I’d rather see a Blake Coleman take a spot on this team- a guy w cup experience, a gritty game, 20 goals seasons, and did I mention the very recent cup experience? Remember how vast the changes were to the Islanders culture with the acquisition of Stanley Cup winners Nick Leddy and Johnny Boychuk?
The next two players that are restricted free agents are must sign players. Why? Because they are under 30 and the team still has some control on what they get paid and how long their contracts are. This means that they can be had on some level of a discount compared to being on the open market. Anthony Beauvilier and Adam Pelech our players that are key to the Islanders future. They’re young, there is still a level of control over them, and frankly the team is barren of prospects, which gets to the next point in the what’s next section- which players to protect in the expansion draft.
Personally? If you’re making more than $3 million for the Islanders and if you’re over 30 you would be exposed in the expansion draft. The only player in that criteria I would even consider keeping is Anders Lee. Lee is the team captain and he is a productive player, but he’s also coming off of a major injury and isn’t getting younger. Also it’s the type of injury that could make you slower, and Lee’s game was already pretty slow. In short, if Lee was exposed, would anyone even take him for $7 million a year for the next half decade?
Ideally the Islanders would negotiate a trade with Seattle in which they would send a predetermined player to Seattle for salary cap relief and maybe add an additional asset of a third round graph pick, or even a second round draft pick. Why? Because lately the Islanders have showed no regard for draft picks. They are absolutely a win now team , as our discussion of 67% of the top two lines are players 30 and over. And that trade away the future for the now problem? That problem will fully reveal itself fully when in two years Brock Nelson, Andres Lee, and whatever is left from these 30 year olds are slower and there’s nothing immediately there to replace them. GM Lou Lamiorello is already on that path, and it seems can not be stopped despite common sense, so why not go all in?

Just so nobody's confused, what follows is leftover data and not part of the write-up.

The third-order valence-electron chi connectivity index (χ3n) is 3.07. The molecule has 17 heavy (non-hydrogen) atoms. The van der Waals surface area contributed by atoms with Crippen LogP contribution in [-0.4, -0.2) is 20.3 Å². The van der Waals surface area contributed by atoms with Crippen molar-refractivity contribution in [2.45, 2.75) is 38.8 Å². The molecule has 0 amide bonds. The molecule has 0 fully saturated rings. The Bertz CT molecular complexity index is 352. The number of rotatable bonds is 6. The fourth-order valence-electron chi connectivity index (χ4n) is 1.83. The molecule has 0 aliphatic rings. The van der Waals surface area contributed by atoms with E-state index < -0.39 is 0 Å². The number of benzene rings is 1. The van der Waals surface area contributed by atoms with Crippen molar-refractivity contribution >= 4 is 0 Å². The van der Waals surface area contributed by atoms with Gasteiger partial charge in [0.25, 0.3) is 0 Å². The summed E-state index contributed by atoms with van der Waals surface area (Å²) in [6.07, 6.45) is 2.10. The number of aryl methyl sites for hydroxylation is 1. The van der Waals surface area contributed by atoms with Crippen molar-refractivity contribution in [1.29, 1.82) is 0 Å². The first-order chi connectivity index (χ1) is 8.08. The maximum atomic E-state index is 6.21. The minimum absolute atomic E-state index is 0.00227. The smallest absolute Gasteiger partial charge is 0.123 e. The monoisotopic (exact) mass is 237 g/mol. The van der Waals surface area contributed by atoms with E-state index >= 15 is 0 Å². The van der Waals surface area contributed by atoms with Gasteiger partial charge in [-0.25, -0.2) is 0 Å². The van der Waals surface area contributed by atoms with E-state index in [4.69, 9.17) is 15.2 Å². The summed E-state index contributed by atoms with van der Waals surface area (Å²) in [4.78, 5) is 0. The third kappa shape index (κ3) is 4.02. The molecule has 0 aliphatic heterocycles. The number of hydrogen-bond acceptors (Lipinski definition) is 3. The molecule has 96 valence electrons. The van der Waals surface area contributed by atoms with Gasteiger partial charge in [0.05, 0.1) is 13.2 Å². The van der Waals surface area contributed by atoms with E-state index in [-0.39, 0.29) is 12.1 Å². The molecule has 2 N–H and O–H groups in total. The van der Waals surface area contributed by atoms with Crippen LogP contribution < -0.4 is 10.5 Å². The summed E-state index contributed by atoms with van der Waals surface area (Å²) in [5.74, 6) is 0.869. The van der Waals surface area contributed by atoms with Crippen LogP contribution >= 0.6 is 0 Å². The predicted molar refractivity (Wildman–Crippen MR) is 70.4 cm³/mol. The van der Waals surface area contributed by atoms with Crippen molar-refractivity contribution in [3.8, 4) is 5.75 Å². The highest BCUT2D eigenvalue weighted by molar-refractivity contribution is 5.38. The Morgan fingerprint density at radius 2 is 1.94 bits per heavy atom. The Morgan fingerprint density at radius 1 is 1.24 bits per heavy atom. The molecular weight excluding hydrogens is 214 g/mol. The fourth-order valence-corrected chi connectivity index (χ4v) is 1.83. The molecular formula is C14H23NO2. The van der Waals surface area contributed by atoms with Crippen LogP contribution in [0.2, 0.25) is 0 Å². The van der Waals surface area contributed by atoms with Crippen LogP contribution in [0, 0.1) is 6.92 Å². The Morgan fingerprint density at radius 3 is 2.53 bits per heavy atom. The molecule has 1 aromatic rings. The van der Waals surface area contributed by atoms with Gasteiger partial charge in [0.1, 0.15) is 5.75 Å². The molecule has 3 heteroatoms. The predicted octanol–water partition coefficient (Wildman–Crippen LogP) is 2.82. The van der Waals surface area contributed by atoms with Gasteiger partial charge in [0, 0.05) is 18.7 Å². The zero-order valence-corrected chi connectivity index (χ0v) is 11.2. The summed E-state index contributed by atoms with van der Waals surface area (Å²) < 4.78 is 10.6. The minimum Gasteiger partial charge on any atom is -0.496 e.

One thing I kept hearing during these playoffs is that Tampa Bay was cheating on the salary cap. Did Tampa cheat the cap? No. They exploited a rule that let them accumulate a $99 million dollar payroll. Another team that also took advantage of that rule for almost $10 million dollars? The New York Islanders. If you think Tampa cheated the cap, then so did the Islanders. Some say that if you ain’t cheatin, you ain’t trying. I’m OK with that.
Barry Trotz is on record saying that this team was special, and will look different next year. You have to expect that based on the expansion draft, the frozen salary cap, and the inevitable decline of aging players or injured players. However, let’s talk about how Tampa Bay handled that exact same situation very recently.
A Tampa Bay Sidestory in How to Create Success
In the 2003-04 season, Tampa Bay’s young forwards Vincent Lecavlier, Brad Richards, Martin St Louis and defenseman Dan Boyle led Tampa to their first cup. After a lockout and a few unsuccessful playoff runs, Tampa traded away Richards. The team did not play well and ended up drafting 1st overall in 2008. While Islanders fans cheered over Josh Bailey, Tampa Bay was taking Steven Stamkos. They traded away Boyle after finishing year one of a deal he had signed for 6 years. The reward for that trade? Drafting Victor Hedman.
As the Lightning improved as a team? They made a move that was brilliant- the bought out the contract of Vincent Lecavilier. Not because of his play, but because his cap hit of over $7 million a year until 2020 would hurt the team’s development at that time.
When St. Louis demanded a trade to the Rangers, Tampa took back Ryan Callahan and gave him a healthy contract extension. Tampa Bay returned to the Stanley Cup finals that season. And when Callahan started to deteriorate, traded him to Ottawa for almost $3 million of cap savings.